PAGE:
The Phoenix Center in the United States sees the true value of broadband access to a society as varying according to its use, connection speed and method of access. Some countries (such as Denmark) have set national targets for achieving specified levels of coverage with certain speeds by set dates. France and the European Union are seeking to provide universal coverage of broadband Internet access. The UK’s Digital Britain Plan envisages 100 per cent coverage of rural areas with 2 Mbit/s service, in part as the minimum speed needed to deliver iPlayer, the BBC’s Internet TV service, although this target has been deemed modest by some observers. Other countries are now including broadband Internet in their definitions of universal service.

National targets for coverage and transmission capacity (speed) are an important signal by governments of their commitment to establishing the foundations for a modern economy with advanced infrastructure.

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Photo credit: AFP/Imaginechina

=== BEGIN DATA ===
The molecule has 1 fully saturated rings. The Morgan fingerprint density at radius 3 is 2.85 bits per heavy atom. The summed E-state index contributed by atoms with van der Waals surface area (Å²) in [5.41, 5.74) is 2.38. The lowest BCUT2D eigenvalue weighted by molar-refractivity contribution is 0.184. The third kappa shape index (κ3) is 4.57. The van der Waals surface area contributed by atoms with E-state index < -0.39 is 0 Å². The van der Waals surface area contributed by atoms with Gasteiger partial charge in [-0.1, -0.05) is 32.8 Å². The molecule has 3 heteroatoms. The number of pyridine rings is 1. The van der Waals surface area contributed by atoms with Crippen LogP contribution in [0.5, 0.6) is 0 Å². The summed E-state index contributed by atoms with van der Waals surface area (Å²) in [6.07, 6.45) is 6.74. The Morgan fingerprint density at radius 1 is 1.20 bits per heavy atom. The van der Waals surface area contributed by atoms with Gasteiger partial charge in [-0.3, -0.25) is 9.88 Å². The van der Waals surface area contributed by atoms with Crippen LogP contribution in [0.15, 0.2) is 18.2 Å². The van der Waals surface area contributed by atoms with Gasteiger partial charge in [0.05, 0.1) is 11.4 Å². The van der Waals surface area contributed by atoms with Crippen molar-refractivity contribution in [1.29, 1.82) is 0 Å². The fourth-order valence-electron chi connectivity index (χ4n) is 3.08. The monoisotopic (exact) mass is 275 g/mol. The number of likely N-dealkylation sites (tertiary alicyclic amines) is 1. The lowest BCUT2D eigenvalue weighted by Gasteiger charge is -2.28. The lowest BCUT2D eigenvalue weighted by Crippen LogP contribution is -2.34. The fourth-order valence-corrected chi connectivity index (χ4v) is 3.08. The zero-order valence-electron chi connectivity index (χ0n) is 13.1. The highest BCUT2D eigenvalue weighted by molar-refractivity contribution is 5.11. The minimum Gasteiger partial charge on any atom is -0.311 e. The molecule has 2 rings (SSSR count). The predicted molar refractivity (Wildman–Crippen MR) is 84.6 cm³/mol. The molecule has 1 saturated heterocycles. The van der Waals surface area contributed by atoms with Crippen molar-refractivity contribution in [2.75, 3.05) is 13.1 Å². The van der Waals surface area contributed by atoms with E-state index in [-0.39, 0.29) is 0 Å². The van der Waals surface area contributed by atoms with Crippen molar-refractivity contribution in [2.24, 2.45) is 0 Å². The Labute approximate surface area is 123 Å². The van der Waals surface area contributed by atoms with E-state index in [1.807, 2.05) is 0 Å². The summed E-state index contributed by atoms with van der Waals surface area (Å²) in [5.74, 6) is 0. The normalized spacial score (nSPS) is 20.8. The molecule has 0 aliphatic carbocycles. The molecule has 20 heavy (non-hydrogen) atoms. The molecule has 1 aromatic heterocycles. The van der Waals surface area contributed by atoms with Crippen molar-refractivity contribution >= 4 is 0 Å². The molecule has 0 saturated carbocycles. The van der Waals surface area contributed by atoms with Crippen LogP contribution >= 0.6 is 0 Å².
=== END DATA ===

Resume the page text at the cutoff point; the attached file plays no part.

Fast enough?

In order for broadband to thrive, and for the market to grow successfully, national targets and operators’ deployment plans should take account of customer needs and the geography of the areas, as well as what the technology is likely to be used for. How fast is fast enough depends on these, more specific factors.

In an era where data usage is growing at an explosive rate, sometimes at a cost to quality of service, operators have to deploy technologies to meet the needs of specific markets or specific geographies in certain areas (for example, urban versus rural), according to the distribution of customers — for example, Clearwire’s selection of new markets for the deployment of mobile broadband in certain areas of the United States. A mismatch between speed and usage may mean that consumers in developing countries find that technologies are not locally appropriate to their real needs. Consumers in developed countries are already finding that brakes are being applied to their data capacities — both for fixed as well as mobile service. In the United States, AT&T has set limits on customers’ use of its high-speed network (with charges for additional capacity), and similar arrangements are common in Canada, Asia and Europe. Matching speeds to needs seems to be the way to go.